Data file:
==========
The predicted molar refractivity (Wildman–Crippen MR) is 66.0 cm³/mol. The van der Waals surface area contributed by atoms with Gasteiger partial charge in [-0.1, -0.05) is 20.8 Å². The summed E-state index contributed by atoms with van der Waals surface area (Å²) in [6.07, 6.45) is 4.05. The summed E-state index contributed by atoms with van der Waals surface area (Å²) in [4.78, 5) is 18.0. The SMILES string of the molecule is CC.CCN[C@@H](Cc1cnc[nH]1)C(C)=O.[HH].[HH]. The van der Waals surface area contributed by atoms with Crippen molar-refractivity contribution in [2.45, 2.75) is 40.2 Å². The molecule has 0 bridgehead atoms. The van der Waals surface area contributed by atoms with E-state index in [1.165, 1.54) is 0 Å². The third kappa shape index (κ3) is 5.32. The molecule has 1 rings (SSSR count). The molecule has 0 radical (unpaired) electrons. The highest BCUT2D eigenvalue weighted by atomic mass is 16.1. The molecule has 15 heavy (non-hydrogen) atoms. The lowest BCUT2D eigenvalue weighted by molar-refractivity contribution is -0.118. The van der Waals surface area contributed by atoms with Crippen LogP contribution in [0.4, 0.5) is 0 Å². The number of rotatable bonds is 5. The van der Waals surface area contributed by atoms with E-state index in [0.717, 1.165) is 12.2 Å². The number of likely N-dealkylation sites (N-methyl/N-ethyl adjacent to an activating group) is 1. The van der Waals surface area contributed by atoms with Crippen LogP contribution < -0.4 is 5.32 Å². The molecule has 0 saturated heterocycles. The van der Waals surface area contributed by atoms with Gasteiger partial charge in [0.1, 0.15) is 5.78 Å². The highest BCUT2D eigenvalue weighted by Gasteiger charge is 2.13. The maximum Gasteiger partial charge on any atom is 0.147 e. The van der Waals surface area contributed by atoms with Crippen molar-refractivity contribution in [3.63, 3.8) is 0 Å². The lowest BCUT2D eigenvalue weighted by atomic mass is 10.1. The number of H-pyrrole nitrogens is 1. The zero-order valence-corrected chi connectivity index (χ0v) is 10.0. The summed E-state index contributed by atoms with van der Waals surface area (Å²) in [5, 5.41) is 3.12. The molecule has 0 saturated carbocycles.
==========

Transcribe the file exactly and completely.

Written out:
The predicted molar refractivity (Wildman–Crippen MR) is 66.0 cm³/mol. The van der Waals surface area contributed by atoms with Gasteiger partial charge in [-0.1, -0.05) is 20.8 Å². The summed E-state index contributed by atoms with van der Waals surface area (Å²) in [6.07, 6.45) is 4.05. The summed E-state index contributed by atoms with van der Waals surface area (Å²) in [4.78, 5) is 18.0. The SMILES string of the molecule is CC.CCN[C@@H](Cc1cnc[nH]1)C(C)=O.[HH].[HH]. The van der Waals surface area contributed by atoms with Crippen molar-refractivity contribution in [2.45, 2.75) is 40.2 Å². The molecule has 0 bridgehead atoms. The van der Waals surface area contributed by atoms with E-state index in [1.165, 1.54) is 0 Å². The third kappa shape index (κ3) is 5.32. The molecule has 1 rings (SSSR count). The molecule has 0 radical (unpaired) electrons. The highest BCUT2D eigenvalue weighted by atomic mass is 16.1. The molecule has 15 heavy (non-hydrogen) atoms. The lowest BCUT2D eigenvalue weighted by molar-refractivity contribution is -0.118. The van der Waals surface area contributed by atoms with Crippen LogP contribution in [0.4, 0.5) is 0 Å². The number of rotatable bonds is 5. The van der Waals surface area contributed by atoms with E-state index in [0.717, 1.165) is 12.2 Å². The number of likely N-dealkylation sites (N-methyl/N-ethyl adjacent to an activating group) is 1. The van der Waals surface area contributed by atoms with Crippen LogP contribution < -0.4 is 5.32 Å². The molecule has 0 saturated heterocycles. The van der Waals surface area contributed by atoms with Gasteiger partial charge in [0.1, 0.15) is 5.78 Å². The highest BCUT2D eigenvalue weighted by Gasteiger charge is 2.13. The maximum Gasteiger partial charge on any atom is 0.147 e. The van der Waals surface area contributed by atoms with Crippen molar-refractivity contribution in [3.63, 3.8) is 0 Å². The lowest BCUT2D eigenvalue weighted by atomic mass is 10.1. The number of H-pyrrole nitrogens is 1. The zero-order valence-corrected chi connectivity index (χ0v) is 10.0. The summed E-state index contributed by atoms with van der Waals surface area (Å²) in [5, 5.41) is 3.12. The molecule has 0 saturated carbocycles.